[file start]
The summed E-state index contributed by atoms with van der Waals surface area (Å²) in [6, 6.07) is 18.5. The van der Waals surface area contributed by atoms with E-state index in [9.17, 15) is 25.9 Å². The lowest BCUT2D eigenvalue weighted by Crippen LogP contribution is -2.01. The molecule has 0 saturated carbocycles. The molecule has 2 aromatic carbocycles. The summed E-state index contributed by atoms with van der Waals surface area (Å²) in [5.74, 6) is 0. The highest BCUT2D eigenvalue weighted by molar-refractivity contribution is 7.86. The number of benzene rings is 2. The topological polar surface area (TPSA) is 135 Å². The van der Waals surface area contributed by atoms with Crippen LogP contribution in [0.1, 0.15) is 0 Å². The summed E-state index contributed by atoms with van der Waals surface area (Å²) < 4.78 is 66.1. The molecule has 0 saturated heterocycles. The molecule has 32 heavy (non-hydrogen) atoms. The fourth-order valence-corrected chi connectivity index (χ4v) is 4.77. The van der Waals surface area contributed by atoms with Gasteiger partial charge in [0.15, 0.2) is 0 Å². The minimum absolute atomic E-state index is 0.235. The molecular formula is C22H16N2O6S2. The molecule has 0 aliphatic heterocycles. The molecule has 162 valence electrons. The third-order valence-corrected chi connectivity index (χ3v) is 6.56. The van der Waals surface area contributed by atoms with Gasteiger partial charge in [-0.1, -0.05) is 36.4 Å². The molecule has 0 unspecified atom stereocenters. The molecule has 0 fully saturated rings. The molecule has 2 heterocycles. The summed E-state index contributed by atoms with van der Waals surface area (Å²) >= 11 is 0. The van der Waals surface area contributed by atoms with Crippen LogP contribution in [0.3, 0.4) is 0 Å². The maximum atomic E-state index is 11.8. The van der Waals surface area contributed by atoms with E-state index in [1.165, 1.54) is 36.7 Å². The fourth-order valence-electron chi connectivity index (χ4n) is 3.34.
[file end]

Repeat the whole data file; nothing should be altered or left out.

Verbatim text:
The summed E-state index contributed by atoms with van der Waals surface area (Å²) in [6, 6.07) is 18.5. The van der Waals surface area contributed by atoms with E-state index in [9.17, 15) is 25.9 Å². The lowest BCUT2D eigenvalue weighted by Crippen LogP contribution is -2.01. The molecule has 0 saturated carbocycles. The molecule has 2 aromatic carbocycles. The summed E-state index contributed by atoms with van der Waals surface area (Å²) in [5.74, 6) is 0. The highest BCUT2D eigenvalue weighted by molar-refractivity contribution is 7.86. The number of benzene rings is 2. The topological polar surface area (TPSA) is 135 Å². The van der Waals surface area contributed by atoms with Crippen LogP contribution in [0.1, 0.15) is 0 Å². The summed E-state index contributed by atoms with van der Waals surface area (Å²) < 4.78 is 66.1. The molecule has 0 saturated heterocycles. The molecule has 32 heavy (non-hydrogen) atoms. The fourth-order valence-corrected chi connectivity index (χ4v) is 4.77. The van der Waals surface area contributed by atoms with Gasteiger partial charge in [0.15, 0.2) is 0 Å². The minimum absolute atomic E-state index is 0.235. The molecular formula is C22H16N2O6S2. The molecule has 0 aliphatic heterocycles. The molecule has 162 valence electrons. The third-order valence-corrected chi connectivity index (χ3v) is 6.56. The van der Waals surface area contributed by atoms with Gasteiger partial charge in [-0.1, -0.05) is 36.4 Å². The molecule has 0 unspecified atom stereocenters. The molecule has 0 fully saturated rings. The molecule has 2 heterocycles. The summed E-state index contributed by atoms with van der Waals surface area (Å²) >= 11 is 0. The van der Waals surface area contributed by atoms with Crippen LogP contribution in [0.3, 0.4) is 0 Å². The maximum atomic E-state index is 11.8. The van der Waals surface area contributed by atoms with E-state index in [1.165, 1.54) is 36.7 Å². The fourth-order valence-electron chi connectivity index (χ4n) is 3.34.